Friction between India and Pakistan, the two South Asian neighbors, escalated after the Feb. 14 suicide attack that killed more than 40 Indian paramilitary officers in the Pulwama area of India-controlled Kashmir.
Kashmir, a mountainous Himalayan region, has been divided by India and Pakistan since their independence from the British rule in 1947. But both countries claim its sovereignty entirely.
With the coming general elections and Prime Minister Narendra Modi’s intention to get a second term, the Indian Government’s outrage and iron-handed attitude over the heavy casualties in the suicide bombing were understandable. India accused Pakistan of having a “direct hand” behind the scenes. Despite the fact that Pakistan denied any involvement in the suicide attack, their tension escalated on Feb. 26 as India launched an airstrike on what it said was a militant training base of the Jaish-e-Mohammad group, who claimed responsibility for the attack, hitting inside Pakistan for the first time since the Indo-Pakistani War in 1971.
Both sides claimed to have shot down each other’s fighter jets and Pakistan captured at least one Indian pilot named Abhinandan Varthaman. The Indian wing commander’s jet was shot down on Feb. 27 after a dogfight in the skies over the disputed region.
The capture of an Indian pilot brought tensions between the two neighbors to the highest level in recent years and alarmed world powers such as China and the United States to issue calls for restraint. On March 1, Pakistani officials brought the Indian pilot to the border crossing in its eastern city of Lahore for handover, a peace gesture aimed at defusing tension.
As we all know, a stable South Asia is in line with the interests of Indian and Pakistani people and even Asia as a whole. Facts have proved that skirmishes or large-scale conflicts cannot bring benefits to either country or settle any current dispute for them, but will bring casualties and economic losses to both sides. Escalating tension has not only hurt their bilateral ties, but also hindered the development of the region and even the peace process in Afghanistan. According to the Pakistani Government, surging tension even prompted the country to close its airspace, disrupting major air routes between Europe and South Asia and leaving thousands of travelers worldwide stranded.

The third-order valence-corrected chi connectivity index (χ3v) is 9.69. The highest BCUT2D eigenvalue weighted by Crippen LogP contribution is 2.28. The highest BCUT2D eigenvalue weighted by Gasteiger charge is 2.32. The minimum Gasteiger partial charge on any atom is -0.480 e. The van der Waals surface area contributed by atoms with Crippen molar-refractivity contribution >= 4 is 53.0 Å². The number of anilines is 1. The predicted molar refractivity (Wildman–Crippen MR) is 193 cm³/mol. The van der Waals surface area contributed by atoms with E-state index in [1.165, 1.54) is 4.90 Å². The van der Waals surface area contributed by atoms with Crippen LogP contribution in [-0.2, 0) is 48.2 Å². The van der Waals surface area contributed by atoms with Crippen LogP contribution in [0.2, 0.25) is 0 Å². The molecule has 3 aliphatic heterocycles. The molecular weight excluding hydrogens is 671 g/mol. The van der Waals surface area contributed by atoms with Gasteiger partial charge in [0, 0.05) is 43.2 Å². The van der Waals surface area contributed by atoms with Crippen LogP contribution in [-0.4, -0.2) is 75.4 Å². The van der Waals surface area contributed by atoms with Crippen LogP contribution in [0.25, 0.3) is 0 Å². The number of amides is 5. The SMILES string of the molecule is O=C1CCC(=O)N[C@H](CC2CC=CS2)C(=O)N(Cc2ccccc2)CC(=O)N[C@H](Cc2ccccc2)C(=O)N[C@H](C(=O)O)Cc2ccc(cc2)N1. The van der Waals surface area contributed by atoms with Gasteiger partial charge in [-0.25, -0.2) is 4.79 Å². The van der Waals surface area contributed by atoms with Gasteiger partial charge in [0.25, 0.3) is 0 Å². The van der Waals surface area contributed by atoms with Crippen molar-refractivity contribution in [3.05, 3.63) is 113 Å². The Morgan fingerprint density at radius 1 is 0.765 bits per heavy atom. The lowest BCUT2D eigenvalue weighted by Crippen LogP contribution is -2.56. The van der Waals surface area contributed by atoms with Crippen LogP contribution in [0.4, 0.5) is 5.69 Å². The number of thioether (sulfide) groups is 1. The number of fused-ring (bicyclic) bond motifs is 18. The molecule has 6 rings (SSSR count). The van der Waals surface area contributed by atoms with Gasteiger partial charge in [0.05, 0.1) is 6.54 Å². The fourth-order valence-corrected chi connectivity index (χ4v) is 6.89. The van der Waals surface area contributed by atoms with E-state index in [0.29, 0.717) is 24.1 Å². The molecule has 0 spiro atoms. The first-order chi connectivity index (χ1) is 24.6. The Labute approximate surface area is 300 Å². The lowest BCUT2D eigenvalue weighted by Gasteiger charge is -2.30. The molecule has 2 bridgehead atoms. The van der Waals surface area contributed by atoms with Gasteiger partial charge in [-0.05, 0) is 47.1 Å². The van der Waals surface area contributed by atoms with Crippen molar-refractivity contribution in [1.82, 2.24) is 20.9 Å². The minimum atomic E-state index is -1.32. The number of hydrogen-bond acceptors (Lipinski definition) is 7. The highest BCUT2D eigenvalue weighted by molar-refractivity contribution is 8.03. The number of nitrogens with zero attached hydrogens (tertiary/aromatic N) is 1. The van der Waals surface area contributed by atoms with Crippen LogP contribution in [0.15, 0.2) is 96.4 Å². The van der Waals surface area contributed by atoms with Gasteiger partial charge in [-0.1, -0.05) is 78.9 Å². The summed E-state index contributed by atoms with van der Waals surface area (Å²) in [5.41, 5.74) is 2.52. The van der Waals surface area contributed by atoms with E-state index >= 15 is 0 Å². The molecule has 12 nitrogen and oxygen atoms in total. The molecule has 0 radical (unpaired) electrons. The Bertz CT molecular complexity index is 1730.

Frankly speaking, as an important regional intergovernmental alliance, the Shanghai Cooperation Organization (SCO) should and can do more to cool the Indo-Pakistani conflict. Leaders of China, Russia, Kazakhstan, Kyrgyzstan, Tajikistan and Uzbekistan announced the creation of the SCO on June 15, 2001 in Shanghai. The organization expanded its membership to eight countries when India and Pakistan both joined as full members at the summit in Astana, Kazakhstan on June 9, 2017.
Mutual trust, mutual benefit, equality, peaceful consultation, respect for cultural diversity, and aspiration for common and sustainable development are the guiding principles of the SCO. Since India and Pakistan have already been members of the organization, they should fully respect and abide by these principles, avoid miscalculations and use diplomatic dialogues to resolve their disputes. Other influential members within the organization such as China and Russia can also encourage the two conflicting sides to meet each other halfway, take substantive steps toward the settlement of the territorial dispute and jointly safeguard regional peace and stability.
With its member states covering one-fourth of the world’s land mass and being home to the bulk of the world’s population, the SCO has turned out to be an active participator and promoter of multilateral cooperation and global relations. However, the organization is also facing challenges from the complex geopolitical situation and volatile international environment. Especially in the Eurasian continent, a wide range of hotspot issues are heading up here and there. Under these circumstances, only by beefing up its mediating capacities can the SCO consolidate its influence on the global stage and play a more prominent role in shaping international politics and governance affairs.
(The author is the editor-in-chief of the Shenzhen Daily with a Ph.D. from the Journalism and Communication School of Wuhan University.)